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The Men That Helped Dismantle Racial Segregation

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The Men That Helped Dismantle Racial Segregation

Short | 02:25

On February 1, 1960, the Greensboro Four walked slowly and silently to the Woolworth's lunch counter. They didn't know what the future would bring but they could no longer live with the past.

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In February of 1960, a simple coffee order at America's favorite five-and-dime store sparked a series of events that would help put an end to segregation in the United States. Join us as we detail the extraordinary story of otherwise ordinary young men, four African-American college students whose nonviolent sit-in at a Woolworth's lunch counter started a revolution.

Bios

  • Joseph McNeil
  • Franklin McCain
  • Apostle Doctor Jibreel Khazan, PhD
  • David Richmond
  • NARRATOR - Anna Deavere Smith
  • Joseph McNeil

    Joseph McNeil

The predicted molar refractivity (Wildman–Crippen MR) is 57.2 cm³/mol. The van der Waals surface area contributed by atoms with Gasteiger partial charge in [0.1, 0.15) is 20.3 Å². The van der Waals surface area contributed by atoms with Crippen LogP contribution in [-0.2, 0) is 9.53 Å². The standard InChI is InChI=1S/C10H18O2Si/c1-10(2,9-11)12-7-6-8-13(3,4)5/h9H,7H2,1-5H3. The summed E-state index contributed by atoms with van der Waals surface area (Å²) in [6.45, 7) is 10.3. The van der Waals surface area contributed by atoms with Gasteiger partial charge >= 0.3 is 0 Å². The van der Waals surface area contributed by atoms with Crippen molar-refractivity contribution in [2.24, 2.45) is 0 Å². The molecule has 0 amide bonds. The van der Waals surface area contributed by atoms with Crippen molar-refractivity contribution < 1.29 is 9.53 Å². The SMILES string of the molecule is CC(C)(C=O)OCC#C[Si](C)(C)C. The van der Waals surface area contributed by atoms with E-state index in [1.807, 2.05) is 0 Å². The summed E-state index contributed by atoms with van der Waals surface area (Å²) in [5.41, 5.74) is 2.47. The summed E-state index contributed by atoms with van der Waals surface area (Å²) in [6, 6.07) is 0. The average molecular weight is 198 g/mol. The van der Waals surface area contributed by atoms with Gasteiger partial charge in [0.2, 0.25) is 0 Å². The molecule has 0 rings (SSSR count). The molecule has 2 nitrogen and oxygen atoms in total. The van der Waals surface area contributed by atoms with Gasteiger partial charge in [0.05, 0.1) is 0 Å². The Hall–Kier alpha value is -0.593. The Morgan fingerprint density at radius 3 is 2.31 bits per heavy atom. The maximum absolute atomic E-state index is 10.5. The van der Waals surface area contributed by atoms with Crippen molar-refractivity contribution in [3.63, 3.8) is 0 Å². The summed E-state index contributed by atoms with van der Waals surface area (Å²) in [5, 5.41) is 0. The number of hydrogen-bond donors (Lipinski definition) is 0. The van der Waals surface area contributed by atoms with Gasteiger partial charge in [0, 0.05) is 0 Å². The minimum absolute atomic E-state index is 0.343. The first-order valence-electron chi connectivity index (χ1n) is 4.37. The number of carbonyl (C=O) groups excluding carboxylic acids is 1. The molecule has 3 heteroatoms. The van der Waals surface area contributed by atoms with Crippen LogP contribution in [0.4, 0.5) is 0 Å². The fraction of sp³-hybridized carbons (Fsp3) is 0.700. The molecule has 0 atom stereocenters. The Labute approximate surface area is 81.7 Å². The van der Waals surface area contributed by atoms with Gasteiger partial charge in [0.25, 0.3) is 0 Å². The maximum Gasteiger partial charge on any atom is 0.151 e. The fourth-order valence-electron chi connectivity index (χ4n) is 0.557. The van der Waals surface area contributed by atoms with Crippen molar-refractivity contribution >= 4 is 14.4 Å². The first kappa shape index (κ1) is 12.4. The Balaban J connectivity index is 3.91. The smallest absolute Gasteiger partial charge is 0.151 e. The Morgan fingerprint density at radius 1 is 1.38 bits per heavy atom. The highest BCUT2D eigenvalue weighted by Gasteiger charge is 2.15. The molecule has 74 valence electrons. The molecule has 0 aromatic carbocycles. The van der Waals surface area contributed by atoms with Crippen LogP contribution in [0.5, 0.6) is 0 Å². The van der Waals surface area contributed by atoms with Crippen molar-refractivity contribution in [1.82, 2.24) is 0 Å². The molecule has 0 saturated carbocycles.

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    Joseph McNeil was born and raised in Wilmington, NC. Soon after graduating from Williston Senior High School, McNeil's family relocated to New York, where he became accustomed a racially integrated society. He went back to the segregated South in order to attend North Carolina A&T College on a full scholarship. McNeil often cites an event on his way back to school after Christmas break as "one of the many straws on the camel's back." At the Greensboro Greyhound station, staff refused to serve him a hot dog. The shunned McNeil was sparked into action. Shortly thereafter, he and his roommate, Ezell Blair, Jr., joined Franklin McCain and David Richmond in starting the sit-in at Woolworth's in 1960. Immediately upon graduating with a degree in engineering physics, McNeil was recruited by the U.S. Air Force, where he rose to Captain during his six-year career. Throughout his career, which took him from IBM to Banker's Trust in New York City, he remained part of the Air Force Reserves and obtained the rank of Major General. Now retired, he lives with his wife, Ina Brown, and their five children in New York.

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